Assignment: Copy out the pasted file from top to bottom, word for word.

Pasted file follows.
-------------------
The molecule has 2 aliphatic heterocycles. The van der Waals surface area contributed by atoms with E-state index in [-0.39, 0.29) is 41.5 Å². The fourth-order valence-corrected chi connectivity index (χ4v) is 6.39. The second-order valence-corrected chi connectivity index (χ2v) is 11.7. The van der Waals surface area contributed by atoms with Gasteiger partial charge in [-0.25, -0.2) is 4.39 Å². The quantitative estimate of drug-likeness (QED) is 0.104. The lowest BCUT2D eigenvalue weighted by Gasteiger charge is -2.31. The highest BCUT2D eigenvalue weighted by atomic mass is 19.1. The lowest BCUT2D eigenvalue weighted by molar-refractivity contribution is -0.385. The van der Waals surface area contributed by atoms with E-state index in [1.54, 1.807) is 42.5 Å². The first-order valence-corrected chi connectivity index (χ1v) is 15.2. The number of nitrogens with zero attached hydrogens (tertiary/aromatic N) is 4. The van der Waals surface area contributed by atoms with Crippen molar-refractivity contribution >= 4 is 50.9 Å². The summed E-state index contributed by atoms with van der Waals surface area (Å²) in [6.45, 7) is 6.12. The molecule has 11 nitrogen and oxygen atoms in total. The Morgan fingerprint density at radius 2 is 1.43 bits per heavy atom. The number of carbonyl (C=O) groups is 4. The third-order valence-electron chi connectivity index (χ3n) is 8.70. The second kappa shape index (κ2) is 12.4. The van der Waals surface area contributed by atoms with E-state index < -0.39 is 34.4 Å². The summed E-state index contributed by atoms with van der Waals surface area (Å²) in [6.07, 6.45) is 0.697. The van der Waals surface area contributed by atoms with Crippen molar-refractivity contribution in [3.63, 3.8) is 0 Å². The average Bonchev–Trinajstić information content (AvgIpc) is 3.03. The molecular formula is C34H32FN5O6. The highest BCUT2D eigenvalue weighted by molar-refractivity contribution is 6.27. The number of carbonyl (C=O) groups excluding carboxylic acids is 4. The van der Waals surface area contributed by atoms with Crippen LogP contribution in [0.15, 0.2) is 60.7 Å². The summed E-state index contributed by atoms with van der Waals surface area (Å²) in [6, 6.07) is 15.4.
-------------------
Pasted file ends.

The molecule has 2 aliphatic heterocycles. The van der Waals surface area contributed by atoms with E-state index in [-0.39, 0.29) is 41.5 Å². The fourth-order valence-corrected chi connectivity index (χ4v) is 6.39. The second-order valence-corrected chi connectivity index (χ2v) is 11.7. The van der Waals surface area contributed by atoms with Gasteiger partial charge in [-0.25, -0.2) is 4.39 Å². The quantitative estimate of drug-likeness (QED) is 0.104. The lowest BCUT2D eigenvalue weighted by Gasteiger charge is -2.31. The highest BCUT2D eigenvalue weighted by atomic mass is 19.1. The lowest BCUT2D eigenvalue weighted by molar-refractivity contribution is -0.385. The van der Waals surface area contributed by atoms with E-state index in [1.54, 1.807) is 42.5 Å². The first-order valence-corrected chi connectivity index (χ1v) is 15.2. The number of nitrogens with zero attached hydrogens (tertiary/aromatic N) is 4. The van der Waals surface area contributed by atoms with Crippen molar-refractivity contribution >= 4 is 50.9 Å². The summed E-state index contributed by atoms with van der Waals surface area (Å²) in [6.45, 7) is 6.12. The molecule has 11 nitrogen and oxygen atoms in total. The Morgan fingerprint density at radius 2 is 1.43 bits per heavy atom. The number of carbonyl (C=O) groups is 4. The third-order valence-electron chi connectivity index (χ3n) is 8.70. The second kappa shape index (κ2) is 12.4. The van der Waals surface area contributed by atoms with E-state index < -0.39 is 34.4 Å². The summed E-state index contributed by atoms with van der Waals surface area (Å²) in [6.07, 6.45) is 0.697. The van der Waals surface area contributed by atoms with Crippen molar-refractivity contribution in [3.63, 3.8) is 0 Å². The average Bonchev–Trinajstić information content (AvgIpc) is 3.03. The molecular formula is C34H32FN5O6. The highest BCUT2D eigenvalue weighted by molar-refractivity contribution is 6.27. The number of carbonyl (C=O) groups excluding carboxylic acids is 4. The van der Waals surface area contributed by atoms with Crippen LogP contribution in [0.15, 0.2) is 60.7 Å². The summed E-state index contributed by atoms with van der Waals surface area (Å²) in [6, 6.07) is 15.4.